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Point Spread Function Estimation for a Terahertz Imaging System


We present a method for estimating the point spread function of a terahertz imaging system designed to operate in reflection mode. The method is based on imaging phantoms with known geometry, which have patterns with sharp edges at all orientations. The point spread functions are obtained by a deconvolution technique in the Fourier domain. We validate our results by using the estimated point spread functions to deblur several images of natural scenes and by direct comparison with a point source response. The estimations turn out to be robust and produce consistent deblurring quality over the entire depth of the focal region of the imaging system.

1. Introduction

Imaging systems operating in the terahertz (THz) region of the spectrum have the potential to enable new applications due to the unique combination of properties that occur in this region, such as penetration through clothes, packaging and plastics, and also the fact that THz waves are nonionising and hence do not pose a health hazard for humans. Application domains such as security [1], medical imaging [2] and nondestructive testing [3] are likely to benefit from developments in this area. Despite these advantages, commercial systems in this spectral region have been slow to emerge, due to a lack of mature THz components and technology.

Imaging at THz frequencies poses a challenge to the resolution of the images that can be achieved [4], both because of the technology's immaturity and the long wavelengths employed (relative to wavelengths at optical frequencies), which are typically around or over the millimetre range. Due to the expensive nature of terahertz imaging systems and the likelihood of long acquisition times, there is ample scope for employing image processing techniques, without increasing the system cost nor image acquisition time. Knowledge of the point spread function (PSF) of the imaging system is very important for improving image quality.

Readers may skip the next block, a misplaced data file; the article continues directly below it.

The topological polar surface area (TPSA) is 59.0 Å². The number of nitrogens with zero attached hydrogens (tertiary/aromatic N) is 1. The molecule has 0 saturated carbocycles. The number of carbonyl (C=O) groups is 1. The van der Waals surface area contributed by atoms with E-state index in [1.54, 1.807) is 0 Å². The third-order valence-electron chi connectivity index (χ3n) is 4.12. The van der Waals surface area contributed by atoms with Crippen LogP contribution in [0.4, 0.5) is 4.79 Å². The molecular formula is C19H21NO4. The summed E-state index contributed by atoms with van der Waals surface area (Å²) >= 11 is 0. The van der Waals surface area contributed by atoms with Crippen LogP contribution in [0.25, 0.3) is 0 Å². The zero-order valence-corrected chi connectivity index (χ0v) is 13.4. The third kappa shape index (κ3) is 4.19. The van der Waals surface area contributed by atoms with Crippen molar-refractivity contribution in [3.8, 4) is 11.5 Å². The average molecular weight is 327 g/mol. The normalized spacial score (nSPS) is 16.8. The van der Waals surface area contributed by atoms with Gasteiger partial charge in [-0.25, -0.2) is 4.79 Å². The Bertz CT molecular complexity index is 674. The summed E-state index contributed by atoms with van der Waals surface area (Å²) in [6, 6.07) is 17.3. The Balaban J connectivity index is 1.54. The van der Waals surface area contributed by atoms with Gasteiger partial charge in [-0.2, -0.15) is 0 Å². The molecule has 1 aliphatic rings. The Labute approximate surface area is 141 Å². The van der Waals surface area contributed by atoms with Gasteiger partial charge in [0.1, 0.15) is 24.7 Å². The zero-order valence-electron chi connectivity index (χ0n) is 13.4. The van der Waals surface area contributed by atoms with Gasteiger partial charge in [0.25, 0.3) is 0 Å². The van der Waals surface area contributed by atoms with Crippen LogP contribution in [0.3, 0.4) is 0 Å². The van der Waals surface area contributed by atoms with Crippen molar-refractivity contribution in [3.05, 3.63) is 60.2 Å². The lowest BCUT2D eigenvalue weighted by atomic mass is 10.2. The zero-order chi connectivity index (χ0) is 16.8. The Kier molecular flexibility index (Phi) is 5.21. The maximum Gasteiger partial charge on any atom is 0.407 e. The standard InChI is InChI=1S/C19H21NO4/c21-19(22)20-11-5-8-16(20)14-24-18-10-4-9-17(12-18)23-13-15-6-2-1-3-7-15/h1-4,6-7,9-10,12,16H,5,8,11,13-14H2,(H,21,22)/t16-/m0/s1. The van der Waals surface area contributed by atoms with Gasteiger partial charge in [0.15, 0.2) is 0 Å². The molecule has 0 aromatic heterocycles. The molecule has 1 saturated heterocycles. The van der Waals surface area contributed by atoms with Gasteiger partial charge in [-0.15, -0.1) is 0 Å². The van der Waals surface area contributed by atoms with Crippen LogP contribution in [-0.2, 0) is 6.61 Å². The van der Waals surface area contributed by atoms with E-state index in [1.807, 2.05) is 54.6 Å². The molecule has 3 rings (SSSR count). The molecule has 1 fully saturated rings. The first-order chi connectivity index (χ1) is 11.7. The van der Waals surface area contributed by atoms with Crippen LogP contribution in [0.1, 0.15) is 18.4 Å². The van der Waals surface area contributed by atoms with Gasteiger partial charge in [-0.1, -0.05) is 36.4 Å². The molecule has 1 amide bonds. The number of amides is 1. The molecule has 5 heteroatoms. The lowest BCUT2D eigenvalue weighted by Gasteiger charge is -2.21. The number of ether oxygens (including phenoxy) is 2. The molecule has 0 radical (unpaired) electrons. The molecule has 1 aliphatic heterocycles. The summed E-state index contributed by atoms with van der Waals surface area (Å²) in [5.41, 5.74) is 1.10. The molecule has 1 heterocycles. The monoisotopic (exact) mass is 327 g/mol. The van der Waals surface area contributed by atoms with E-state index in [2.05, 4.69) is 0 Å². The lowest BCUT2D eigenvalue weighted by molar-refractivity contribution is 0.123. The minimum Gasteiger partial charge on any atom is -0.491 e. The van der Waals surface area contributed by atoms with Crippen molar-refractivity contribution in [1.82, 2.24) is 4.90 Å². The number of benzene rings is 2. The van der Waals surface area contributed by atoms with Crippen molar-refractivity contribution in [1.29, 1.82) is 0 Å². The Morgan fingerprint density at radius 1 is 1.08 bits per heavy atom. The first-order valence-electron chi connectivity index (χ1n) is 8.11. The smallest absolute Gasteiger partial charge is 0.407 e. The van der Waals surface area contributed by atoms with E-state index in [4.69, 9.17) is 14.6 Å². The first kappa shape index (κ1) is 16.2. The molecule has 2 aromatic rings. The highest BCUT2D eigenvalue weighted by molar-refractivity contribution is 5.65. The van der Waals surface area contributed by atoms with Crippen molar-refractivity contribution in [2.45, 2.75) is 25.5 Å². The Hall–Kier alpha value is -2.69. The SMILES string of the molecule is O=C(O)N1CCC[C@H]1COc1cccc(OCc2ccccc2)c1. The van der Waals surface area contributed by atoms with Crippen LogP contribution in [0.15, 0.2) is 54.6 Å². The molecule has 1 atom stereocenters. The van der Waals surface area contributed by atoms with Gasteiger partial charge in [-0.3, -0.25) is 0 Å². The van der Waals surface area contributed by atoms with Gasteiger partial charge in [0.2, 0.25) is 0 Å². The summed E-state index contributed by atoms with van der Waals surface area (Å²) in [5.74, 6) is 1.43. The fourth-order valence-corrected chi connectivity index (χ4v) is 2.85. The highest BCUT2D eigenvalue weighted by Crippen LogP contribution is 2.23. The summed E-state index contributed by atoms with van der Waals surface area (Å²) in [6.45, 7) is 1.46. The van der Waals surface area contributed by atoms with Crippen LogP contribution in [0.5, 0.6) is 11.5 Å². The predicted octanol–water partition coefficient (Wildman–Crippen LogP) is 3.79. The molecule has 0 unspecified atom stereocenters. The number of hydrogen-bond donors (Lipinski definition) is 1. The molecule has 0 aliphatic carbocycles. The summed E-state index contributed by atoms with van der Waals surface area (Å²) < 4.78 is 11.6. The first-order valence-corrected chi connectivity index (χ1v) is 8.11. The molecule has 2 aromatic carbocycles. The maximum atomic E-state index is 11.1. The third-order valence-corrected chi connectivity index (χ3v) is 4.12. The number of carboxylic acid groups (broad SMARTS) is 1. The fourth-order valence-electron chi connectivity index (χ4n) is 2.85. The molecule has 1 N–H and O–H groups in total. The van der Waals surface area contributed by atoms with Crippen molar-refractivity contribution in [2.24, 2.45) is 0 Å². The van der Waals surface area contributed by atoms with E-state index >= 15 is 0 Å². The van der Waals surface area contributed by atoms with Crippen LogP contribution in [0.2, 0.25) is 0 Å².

The point spread function is the imaging system's response to an ideal, point-like source. In practical situations it may not be easy to find such ideal sources, and methods relying on direct measurement of the point spread function from the response of a point-source approximation will face the challenge of balancing resolution against sensitivity. Examples of approximations for point sources include standard stars or quasars when calibrating astronomical instruments [5, 6], recording beads in microscopy [7, 8], and pinholes into opaque materials for various optical systems [9]. However, most practical computational methods used for the estimation of the point spread function are indirect and rely on some measured output of the system and possibly some additional knowledge of the scene being imaged and imaging system parameters. In general, these methods are application dependent and fall into two categories: parametric and nonparametric methods. Parametric methods assume that the PSF belongs to a given shape class, modelled by a small number of parameters, such as a confusion disk or a Gaussian, and then focus on finding a robust method for estimating the parameters [1013]. Nonparametric methods [14, 15] allow for the point spread function to be of any shape although they may still impose some mild restrictions on it, such as not having a too large a support.

Here we propose an approach for calculating the PSF based on the imaging of phantom objects designed to take advantage of the imaging system characteristics. Before explaining this approach, the system design will be discussed along with properties of the PSF. The paper is organised as follows. In Section 2 we present the architecture of our experimental terahertz imaging system. In Section 3 we describe the phantoms used in our experiments and the alignment procedure. We present our PSF estimation procedure and experimental results in Section 4 and summarise our conclusions in Section 5.

2. System Design

In the CSIRO Wireless Technologies Laboratory, we have designed a 180 GHz coherent imaging system. The system operates in reflection mode. A reflection mode approach is required where the object being imaged does not allow THz waves to penetrate through the object whereas THz waves being scattered off the object may be detected. Practical scenarios requiring this approach include detection of skin lesions and cancers, explosive detection in packaging, and corrosion detection under paint.

The configuration of the reflection mode imaging system is shown in Figure 1(a), and the photo of the system is shown in Figure 1(b). A target to be imaged is oriented such that its surface is orthogonal to the direction of the THz beam incident on the surface. The imaging system focuses the THz beam onto the surface. Imaging proceeds by translating the target such that the target's surface remains at the focal point of the system.

Figure 1
figure 1

Schematic diagram (a) and real view (b) of our quasioptical system, with silicon beam splitter and two parabolic mirrors. (c) diagram of the system electronics.